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Only half of patients regularly see the same GP

Joint research between King’s and QMUL found that only 52% of patients regularly have their appointments with the same GP, despite increasing evidence that continuity of care between GPs and patients leads to better health outcomes.

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Continuity of care with GPs has been associated with better patient outcomes, particularly for people who are elderly, have a complex, long-term or multiple condition(s), or are of ill mental health. Patients with continuity of care also have fewer hospital admissions, lower mortality rates and are more likely to follow advice and build a trusting relationship with their GP.

Dr Mark Ashworth and Dr Peter Schofield were involved in a joint publication by King’s College London and Queen Mary University of London (QMUL) that analysed the data of 1.1 million adults at 126 GP practices in East London. The study used data from the General Practice Patient Survey (GPPS) and the Usual Provider of Care (UPC) index to measure the continuity of care received by patients.

Only half of patients regularly see the same GP, despite increasing evidence that continuity of care between GPs and patients leads to better outcomes, particularly for patients with Long Term Conditions or Multimorbidity.– Mark Ashworth, Reader in Primary Care, School of Life Course & Population Sciences

Results found that 52% of patients regularly see the same GP and that patient age and practice size were the strongest predictors of continuity of care, with older patients being more likely to see the same GP while patients at larger practices were less likely.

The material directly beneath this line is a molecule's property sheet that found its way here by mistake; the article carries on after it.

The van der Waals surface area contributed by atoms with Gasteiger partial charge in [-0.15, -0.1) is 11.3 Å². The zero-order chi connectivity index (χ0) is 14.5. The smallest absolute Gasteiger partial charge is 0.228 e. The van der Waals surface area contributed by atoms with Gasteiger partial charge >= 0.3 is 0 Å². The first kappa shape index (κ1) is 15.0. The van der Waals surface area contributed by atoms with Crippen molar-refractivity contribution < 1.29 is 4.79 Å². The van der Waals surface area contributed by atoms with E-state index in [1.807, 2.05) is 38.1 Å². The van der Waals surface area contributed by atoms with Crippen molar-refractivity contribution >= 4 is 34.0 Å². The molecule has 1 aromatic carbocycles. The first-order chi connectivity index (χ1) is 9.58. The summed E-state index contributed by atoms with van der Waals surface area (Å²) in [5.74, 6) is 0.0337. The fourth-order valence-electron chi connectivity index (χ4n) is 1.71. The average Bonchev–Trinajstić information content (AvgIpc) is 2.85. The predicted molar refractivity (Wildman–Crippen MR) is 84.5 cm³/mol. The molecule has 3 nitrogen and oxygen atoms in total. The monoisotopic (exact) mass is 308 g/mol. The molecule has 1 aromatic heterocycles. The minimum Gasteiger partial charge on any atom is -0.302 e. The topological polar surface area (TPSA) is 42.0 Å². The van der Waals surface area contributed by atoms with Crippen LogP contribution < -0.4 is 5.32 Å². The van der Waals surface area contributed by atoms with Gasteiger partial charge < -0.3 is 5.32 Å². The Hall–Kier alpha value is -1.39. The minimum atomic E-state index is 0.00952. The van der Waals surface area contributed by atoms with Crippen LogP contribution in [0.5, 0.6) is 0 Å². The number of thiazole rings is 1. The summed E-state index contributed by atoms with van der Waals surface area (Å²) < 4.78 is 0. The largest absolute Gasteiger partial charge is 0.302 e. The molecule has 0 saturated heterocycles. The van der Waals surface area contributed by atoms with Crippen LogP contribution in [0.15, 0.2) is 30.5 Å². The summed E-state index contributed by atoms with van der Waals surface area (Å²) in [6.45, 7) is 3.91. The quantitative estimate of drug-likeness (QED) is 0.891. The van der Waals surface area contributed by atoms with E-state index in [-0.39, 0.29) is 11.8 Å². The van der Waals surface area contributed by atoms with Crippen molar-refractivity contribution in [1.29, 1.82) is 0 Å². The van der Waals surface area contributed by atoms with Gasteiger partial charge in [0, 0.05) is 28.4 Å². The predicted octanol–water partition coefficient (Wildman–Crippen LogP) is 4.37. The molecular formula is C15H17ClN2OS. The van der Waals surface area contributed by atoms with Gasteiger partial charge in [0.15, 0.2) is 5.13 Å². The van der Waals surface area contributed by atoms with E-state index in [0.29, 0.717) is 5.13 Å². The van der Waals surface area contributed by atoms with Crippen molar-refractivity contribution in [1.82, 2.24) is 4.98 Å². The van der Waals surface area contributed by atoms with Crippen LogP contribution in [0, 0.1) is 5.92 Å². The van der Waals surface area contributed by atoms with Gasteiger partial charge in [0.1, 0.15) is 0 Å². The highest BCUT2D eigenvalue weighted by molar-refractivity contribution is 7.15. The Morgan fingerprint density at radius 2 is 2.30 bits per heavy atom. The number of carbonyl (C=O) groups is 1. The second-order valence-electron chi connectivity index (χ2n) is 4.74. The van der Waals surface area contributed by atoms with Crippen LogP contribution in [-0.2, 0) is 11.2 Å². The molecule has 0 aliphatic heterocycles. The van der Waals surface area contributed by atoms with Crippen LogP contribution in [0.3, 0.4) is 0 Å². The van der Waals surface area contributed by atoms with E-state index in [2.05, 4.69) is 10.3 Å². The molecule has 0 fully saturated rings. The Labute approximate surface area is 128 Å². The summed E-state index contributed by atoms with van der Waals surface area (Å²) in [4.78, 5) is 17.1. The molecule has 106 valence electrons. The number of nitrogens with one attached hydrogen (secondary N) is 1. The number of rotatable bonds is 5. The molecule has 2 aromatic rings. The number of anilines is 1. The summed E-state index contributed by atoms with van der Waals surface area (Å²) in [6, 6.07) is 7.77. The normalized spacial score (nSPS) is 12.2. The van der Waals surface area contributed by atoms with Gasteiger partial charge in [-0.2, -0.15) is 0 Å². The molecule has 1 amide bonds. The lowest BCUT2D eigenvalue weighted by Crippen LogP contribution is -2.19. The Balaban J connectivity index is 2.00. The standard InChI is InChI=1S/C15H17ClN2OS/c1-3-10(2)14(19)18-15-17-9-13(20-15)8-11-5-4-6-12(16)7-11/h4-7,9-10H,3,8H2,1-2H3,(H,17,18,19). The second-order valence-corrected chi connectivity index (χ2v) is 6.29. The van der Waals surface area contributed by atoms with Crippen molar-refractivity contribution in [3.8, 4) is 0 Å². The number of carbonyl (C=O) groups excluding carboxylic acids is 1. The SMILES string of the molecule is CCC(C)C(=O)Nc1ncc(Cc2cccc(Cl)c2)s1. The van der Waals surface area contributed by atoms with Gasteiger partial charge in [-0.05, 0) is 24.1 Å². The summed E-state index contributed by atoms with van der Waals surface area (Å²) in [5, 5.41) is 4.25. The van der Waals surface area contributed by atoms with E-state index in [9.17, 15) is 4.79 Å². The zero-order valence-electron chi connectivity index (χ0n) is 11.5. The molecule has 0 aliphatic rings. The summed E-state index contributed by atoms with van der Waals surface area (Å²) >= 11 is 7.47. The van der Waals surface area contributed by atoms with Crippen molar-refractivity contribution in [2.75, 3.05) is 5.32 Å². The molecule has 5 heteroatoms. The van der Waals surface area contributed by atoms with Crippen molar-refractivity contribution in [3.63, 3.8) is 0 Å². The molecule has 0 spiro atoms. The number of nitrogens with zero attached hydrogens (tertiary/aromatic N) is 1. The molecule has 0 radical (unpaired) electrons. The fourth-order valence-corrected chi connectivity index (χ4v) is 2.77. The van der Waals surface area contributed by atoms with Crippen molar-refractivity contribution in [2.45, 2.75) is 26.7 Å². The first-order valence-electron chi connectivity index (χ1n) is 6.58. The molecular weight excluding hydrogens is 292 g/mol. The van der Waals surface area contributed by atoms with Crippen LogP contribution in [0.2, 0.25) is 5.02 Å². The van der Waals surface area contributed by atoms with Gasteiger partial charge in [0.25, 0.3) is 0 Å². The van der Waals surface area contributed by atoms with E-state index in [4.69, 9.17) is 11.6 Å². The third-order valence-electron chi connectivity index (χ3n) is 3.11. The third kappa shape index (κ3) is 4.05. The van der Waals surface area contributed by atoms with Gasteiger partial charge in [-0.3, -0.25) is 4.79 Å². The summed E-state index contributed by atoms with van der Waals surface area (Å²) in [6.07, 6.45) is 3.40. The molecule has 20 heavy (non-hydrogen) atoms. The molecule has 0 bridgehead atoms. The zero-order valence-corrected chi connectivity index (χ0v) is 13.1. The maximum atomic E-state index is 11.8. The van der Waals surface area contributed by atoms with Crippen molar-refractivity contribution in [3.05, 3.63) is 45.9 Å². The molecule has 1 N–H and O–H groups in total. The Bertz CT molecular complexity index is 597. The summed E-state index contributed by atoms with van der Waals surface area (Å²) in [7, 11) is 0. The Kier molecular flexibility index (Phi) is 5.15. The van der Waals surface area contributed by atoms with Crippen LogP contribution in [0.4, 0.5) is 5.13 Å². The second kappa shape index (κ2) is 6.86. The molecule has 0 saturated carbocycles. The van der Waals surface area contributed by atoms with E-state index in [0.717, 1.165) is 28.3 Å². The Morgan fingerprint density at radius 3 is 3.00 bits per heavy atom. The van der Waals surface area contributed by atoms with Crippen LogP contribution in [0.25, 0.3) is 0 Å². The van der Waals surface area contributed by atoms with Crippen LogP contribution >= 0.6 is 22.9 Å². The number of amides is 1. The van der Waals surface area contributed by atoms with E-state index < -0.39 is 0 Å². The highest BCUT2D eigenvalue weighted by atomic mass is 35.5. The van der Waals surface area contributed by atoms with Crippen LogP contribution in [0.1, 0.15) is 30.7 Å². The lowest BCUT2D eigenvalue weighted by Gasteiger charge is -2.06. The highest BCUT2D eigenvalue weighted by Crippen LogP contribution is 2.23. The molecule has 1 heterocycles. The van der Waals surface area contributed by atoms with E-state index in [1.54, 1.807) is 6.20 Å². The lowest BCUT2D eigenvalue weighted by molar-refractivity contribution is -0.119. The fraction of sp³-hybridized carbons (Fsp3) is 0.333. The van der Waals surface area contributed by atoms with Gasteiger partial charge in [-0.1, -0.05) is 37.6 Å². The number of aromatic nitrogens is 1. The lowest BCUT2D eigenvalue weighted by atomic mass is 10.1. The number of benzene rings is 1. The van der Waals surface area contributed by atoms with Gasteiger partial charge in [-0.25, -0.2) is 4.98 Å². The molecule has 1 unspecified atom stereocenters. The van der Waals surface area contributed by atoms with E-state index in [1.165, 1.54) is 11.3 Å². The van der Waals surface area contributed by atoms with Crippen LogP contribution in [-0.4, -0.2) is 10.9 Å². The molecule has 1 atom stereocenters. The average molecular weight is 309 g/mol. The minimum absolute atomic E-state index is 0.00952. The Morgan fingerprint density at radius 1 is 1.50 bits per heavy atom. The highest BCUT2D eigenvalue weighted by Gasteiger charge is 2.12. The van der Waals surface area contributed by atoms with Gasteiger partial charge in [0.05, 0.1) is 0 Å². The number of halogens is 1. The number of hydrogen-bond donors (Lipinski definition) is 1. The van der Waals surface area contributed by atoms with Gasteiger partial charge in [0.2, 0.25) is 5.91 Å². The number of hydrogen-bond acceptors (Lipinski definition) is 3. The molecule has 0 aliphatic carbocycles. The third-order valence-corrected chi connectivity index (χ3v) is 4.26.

The authors provide multiple reasons for declining trends in continuity of care including: the expansion of larger practices, an increase in GPs working part-time, recruitment difficulties, and a prioritisation of rapid access over continuity. Many of these factors have been exacerbated by the pandemic.

The researchers are calling on policymakers to measure continuity of care as a marker of GP practice quality, with incentives to encourage improvement. This metric would be more aligned to vocational values of GPs than many of the QOF indicators in current use; we would like to see widespread use of a continuity of care indicator, as used in our study.– Mark Ashworth, Reader in Primary Care, School of Life Course & Population Sciences

The publication also highlights how simple it is to collect data on the continuity of care, as GPPS and UPC index data are already routinely collected. Though public health policy has traditionally disregarded continuity of care as a marker of GP practice quality, the Health and Social Care Committee (in the House of Commons) have made continuity of care a focus of their inquiry into the future of General Practice.

Read the full paper: Measuring continuity of care in general practice: a comparison of two methods using routinely collected data.

In this story

Mark  Ashworth

Mark Ashworth

Professor of Primary Care

Peter  Schofield

Peter Schofield

Senior Lecturer in Population Health